JPMorgan so-called hedge is awkward for Fed knowing its meaning

Skeptical Look

In the wake of JPMorgan’s loss, regulators “clearly” are looking “more skeptically at the claim about portfolio hedging and what does the word ‘aggregate’ in the law mean you have to do,” said Karen Shaw Petrou, a managing partner at Federal Financial Analytics, a Washington research firm.

Wall Street has aggressively lobbied against the Volcker Rule. The five regulators implementing the provision received more than 17,000 comment letters -- the most for any part of the law. Bankers devoted the majority of their efforts to aspects other than hedging, such as allowances for trading by so-called market-makers who buy and sell securities to establish prices and whether banks can take positions in sovereign debt.

JPMorgan employs 12 lobbyists and spent $7.6 million on these activities in 2011, according to the Center for Responsive Politics in Washington. Dimon led Wall Street bosses in a closed-door meeting with Fed Governor Daniel Tarullo on May 2 to press the central bank to ease regulations, including the Volcker Rule.

Public Challenge

Dimon publicly challenged Ben S. Bernanke in June 2011 on tougher oversight, asking whether the Fed chairman had “a fear like I do” that overzealous regulation “will be the reason it took so long” for banks, credit and job creation to recover from the financial crisis.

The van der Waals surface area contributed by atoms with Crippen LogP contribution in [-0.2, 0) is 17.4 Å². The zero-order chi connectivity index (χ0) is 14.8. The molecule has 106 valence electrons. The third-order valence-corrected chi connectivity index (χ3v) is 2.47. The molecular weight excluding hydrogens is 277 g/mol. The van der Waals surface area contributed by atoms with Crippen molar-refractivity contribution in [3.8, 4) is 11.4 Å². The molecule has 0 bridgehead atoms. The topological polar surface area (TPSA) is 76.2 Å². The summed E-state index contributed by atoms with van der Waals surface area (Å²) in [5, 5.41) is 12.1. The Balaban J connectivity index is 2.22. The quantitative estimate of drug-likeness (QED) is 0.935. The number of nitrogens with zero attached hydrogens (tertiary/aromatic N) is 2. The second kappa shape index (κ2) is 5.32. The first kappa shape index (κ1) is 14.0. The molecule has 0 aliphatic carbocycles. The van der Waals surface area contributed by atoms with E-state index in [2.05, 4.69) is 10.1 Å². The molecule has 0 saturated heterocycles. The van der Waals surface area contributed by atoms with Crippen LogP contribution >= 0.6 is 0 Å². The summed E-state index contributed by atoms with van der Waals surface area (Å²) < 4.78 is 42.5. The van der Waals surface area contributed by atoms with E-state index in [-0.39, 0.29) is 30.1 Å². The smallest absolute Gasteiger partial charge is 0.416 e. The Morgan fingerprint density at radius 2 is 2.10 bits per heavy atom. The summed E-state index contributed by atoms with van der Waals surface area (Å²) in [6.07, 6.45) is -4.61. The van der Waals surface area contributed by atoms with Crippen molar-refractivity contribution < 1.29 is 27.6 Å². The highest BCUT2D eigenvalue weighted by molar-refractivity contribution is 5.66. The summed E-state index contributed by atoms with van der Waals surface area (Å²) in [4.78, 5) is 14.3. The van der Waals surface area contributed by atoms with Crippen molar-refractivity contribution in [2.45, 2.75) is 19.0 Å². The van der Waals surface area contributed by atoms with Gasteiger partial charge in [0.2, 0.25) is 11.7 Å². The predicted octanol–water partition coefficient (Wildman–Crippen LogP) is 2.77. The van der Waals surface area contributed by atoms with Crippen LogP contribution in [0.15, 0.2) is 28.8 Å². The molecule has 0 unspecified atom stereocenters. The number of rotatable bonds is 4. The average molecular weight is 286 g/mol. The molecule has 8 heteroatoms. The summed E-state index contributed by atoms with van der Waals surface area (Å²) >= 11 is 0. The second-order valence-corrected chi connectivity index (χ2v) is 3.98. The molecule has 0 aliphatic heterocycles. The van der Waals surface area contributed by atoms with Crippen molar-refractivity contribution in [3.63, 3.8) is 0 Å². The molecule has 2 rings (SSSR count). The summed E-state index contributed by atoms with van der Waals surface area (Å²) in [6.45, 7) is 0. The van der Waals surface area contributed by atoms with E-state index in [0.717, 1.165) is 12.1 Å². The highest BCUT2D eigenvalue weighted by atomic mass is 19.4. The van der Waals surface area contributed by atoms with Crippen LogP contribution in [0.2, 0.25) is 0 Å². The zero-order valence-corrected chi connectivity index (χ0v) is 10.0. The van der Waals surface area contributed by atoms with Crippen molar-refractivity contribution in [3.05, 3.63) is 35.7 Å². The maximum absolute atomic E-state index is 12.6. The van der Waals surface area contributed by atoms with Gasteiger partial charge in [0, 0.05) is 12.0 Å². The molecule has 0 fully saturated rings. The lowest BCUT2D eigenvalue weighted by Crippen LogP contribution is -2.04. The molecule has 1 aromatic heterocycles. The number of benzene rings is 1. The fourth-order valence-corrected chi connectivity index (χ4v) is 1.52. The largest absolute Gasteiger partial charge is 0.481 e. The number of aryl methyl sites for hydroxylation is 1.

Fed spokeswoman Barbara Hagenbaugh declined to comment.

The KBW Bank Index of 24 financial stocks has dropped 14 percent since July 2010, the month Dodd-Frank was passed, compared with a 16 percent gain in the Standard & Poor’s 500 Index of stocks. JPMorgan shares have underperformed both, tumbling 21 percent to $31.93 on June 1.

Bank lobbyists now say they’re on hold in reaction to the attention JPMorgan has attracted. Their complaints may only strengthen the call for tougher rules, said Oliver Ireland, a partner at Morrison & Foerster LLP.

“The problem with this event is it doesn’t do the industry’s credibility any good, so it’s not clear the industry pushing a lot harder now would do any good,‘‘ Ireland said. ‘‘It may create a backlash.’’

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